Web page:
STEM workshop invites teachers, students to interact
A two-day teacher tutorial held at Carbondale Town Hall on Thursday and Friday presented educators and students in fourth through eighth grade typical subjects like math and science in a not so typical, technological way.
Teachers and students from across the Roaring Fork School District participated in the Engineering the Future: Tools and Technologies for Classroom Innovation STEM workshop. The goal of the program is to give teachers a chance to engage with students as they train.
Ben Bohmfalk is technology integration facilitator for Roaring Fork Schools.
“My role is primarily about helping all content areas and all grade levels integrate technology into their instruction to increase student engagement, and this is just a really good example of high engagement, cross-curricular activities,” he said.
Presented by Eric Carpenter and Scott Sieke from University of Colorado’s Science Discovery, the different 75-minute learning modules included thermo chromic liquid crystal globes, as well as numerous Edison educational robots.
Exercises utilized the 21st century tools, and students who participated learned about relationships in the Earth system, computer programming, and more.
Sieke explained how he does not find teacher professional development workshops as effective when a presenter simply speaks with teachers in front of a PowerPoint presentation. Instead, he prefers engaging with both students and teachers simultaneously as it grants educators a unique opportunity.
Many teachers in attendance, including Glenwood Springs Elementary School’s Jeremy Heiser, echoed Sieke’s philosophy.
“When you are sitting side by side with a student who is struggling with something, and you are not trying to solve the issue for them but trying to simply facilitate their problem-solving skills and you are watching and interacting with their mindset, it really promotes my understanding of where they are.
“When I am in a classroom with 25 students, I don’t necessarily get that one-on-one,” explained Heiser.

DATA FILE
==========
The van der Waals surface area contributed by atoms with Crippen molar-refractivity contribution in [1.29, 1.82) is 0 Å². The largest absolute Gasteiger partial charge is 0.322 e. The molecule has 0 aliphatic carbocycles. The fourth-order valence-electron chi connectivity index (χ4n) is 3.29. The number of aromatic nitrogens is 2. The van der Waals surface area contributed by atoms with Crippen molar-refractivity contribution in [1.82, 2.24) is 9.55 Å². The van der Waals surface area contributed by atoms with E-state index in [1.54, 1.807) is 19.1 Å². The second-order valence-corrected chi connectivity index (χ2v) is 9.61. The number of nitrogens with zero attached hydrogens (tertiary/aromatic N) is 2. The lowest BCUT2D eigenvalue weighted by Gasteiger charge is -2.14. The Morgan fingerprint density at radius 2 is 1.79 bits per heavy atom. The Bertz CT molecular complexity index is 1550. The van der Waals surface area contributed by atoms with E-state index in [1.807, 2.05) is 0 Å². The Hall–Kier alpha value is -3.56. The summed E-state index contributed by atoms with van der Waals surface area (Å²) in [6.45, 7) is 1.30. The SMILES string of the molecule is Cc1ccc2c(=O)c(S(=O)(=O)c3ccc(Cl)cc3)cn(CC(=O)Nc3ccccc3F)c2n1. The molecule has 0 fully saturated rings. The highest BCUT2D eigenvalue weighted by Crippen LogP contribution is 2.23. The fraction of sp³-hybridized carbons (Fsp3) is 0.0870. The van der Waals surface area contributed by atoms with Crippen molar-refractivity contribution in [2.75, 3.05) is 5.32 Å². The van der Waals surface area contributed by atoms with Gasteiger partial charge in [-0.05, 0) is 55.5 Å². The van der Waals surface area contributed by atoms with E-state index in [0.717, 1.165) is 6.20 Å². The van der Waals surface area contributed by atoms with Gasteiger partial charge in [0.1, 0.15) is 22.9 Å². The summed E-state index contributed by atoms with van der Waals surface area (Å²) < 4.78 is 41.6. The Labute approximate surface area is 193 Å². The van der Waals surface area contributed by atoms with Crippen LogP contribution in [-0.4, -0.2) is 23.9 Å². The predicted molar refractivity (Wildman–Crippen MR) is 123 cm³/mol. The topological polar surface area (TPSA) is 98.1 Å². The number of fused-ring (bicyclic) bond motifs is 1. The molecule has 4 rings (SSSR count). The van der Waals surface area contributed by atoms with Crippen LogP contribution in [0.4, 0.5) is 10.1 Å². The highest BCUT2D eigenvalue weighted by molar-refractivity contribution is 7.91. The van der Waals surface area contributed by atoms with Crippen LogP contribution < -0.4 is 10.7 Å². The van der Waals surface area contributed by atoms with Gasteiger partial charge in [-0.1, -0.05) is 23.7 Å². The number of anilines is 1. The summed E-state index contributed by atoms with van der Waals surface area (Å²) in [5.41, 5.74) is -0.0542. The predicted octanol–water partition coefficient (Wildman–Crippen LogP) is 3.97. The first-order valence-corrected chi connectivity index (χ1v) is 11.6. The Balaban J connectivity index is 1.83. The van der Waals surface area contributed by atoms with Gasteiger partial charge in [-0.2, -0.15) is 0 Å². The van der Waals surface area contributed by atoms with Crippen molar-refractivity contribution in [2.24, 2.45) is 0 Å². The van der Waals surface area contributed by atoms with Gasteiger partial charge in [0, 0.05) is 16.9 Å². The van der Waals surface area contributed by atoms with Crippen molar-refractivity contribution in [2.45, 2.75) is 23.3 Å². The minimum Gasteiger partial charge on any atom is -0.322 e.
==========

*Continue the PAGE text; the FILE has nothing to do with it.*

In fact, although students greatly outnumbered teachers at the two-day workshop, Bohmfalk emphasized how the workshop actually focuses more on the educators in attendance.
Particularly, what new technologies they can introduce in their classrooms.
“Really, the goal of this is not as much about the kids who are here, it’s actually about the teachers taking this stuff and integrating it into their existing classes to meet their current standards,” Bohmfalk said.
Roaring Fork Valley teachers looked on as CU’s Discovery Science instructors Carpenter and Sieke enthusiastically taught their students what sounded like college-level classes — Hybrid Learning in Earth and Space Science, Body Systems and Mechanics Makerspace, and Meet Edison: Standards-Based Robotics.
While any Roaring Fork School teacher could attend the workshop, obviously only a select number of students could participate. Heiser chose to bring some of his under-privileged students along.
“Today I brought a little group of five students who would have never had the opportunity to do anything like this outside of a school setting,” Heiser explained. “I specifically chose a group of students who never get this opportunity just to see how they interact with it.”
Judging by their interactions, they loved it. After all, they built Legos on top of robots and then commanded them with directions.
When asked what one of the favorite things he learned at the workshop was, fourth grader Oswaldo Corona said, “How to make a prototype and to test it.”
He vigorously proceeded with, “We had to program it and we made a few mistakes, but in the end we succeeded.”
The honest 10-year-old student said he still prefers a school setting over a workshop. However, luckily for Oswaldo, he certainly will see more technology gadgets and Legos in his classroom in the future, as every teacher in attendance left with an Edison robot.
The Design Thinking Tools and Technology STEM Workshop concluded on Friday.
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